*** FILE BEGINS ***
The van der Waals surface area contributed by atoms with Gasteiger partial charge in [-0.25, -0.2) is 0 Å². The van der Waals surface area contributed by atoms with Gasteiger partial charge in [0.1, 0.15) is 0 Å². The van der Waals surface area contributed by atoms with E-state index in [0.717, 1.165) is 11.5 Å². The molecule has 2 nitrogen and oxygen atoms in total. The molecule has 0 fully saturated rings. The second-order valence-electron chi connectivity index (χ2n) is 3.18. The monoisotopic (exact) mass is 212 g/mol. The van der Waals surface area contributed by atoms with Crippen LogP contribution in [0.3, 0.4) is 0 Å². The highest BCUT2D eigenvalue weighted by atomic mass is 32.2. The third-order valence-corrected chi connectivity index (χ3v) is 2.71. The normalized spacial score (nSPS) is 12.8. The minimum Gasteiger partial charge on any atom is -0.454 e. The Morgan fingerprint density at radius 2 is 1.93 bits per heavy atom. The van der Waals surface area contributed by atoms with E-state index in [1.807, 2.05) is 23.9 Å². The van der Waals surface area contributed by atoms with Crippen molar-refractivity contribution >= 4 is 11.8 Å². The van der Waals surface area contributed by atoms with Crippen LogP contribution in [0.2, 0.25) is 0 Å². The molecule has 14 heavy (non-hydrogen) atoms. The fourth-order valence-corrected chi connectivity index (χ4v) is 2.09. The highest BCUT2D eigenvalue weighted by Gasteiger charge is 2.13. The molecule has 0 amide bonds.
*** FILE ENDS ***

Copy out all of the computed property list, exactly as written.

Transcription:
The van der Waals surface area contributed by atoms with Gasteiger partial charge in [-0.25, -0.2) is 0 Å². The van der Waals surface area contributed by atoms with Gasteiger partial charge in [0.1, 0.15) is 0 Å². The van der Waals surface area contributed by atoms with E-state index in [0.717, 1.165) is 11.5 Å². The molecule has 2 nitrogen and oxygen atoms in total. The molecule has 0 fully saturated rings. The second-order valence-electron chi connectivity index (χ2n) is 3.18. The monoisotopic (exact) mass is 212 g/mol. The van der Waals surface area contributed by atoms with Crippen LogP contribution in [0.3, 0.4) is 0 Å². The highest BCUT2D eigenvalue weighted by atomic mass is 32.2. The third-order valence-corrected chi connectivity index (χ3v) is 2.71. The normalized spacial score (nSPS) is 12.8. The minimum Gasteiger partial charge on any atom is -0.454 e. The Morgan fingerprint density at radius 2 is 1.93 bits per heavy atom. The van der Waals surface area contributed by atoms with E-state index in [1.807, 2.05) is 23.9 Å². The van der Waals surface area contributed by atoms with Crippen molar-refractivity contribution >= 4 is 11.8 Å². The van der Waals surface area contributed by atoms with Crippen LogP contribution in [0.2, 0.25) is 0 Å². The molecule has 14 heavy (non-hydrogen) atoms. The fourth-order valence-corrected chi connectivity index (χ4v) is 2.09. The highest BCUT2D eigenvalue weighted by Gasteiger charge is 2.13. The molecule has 0 amide bonds.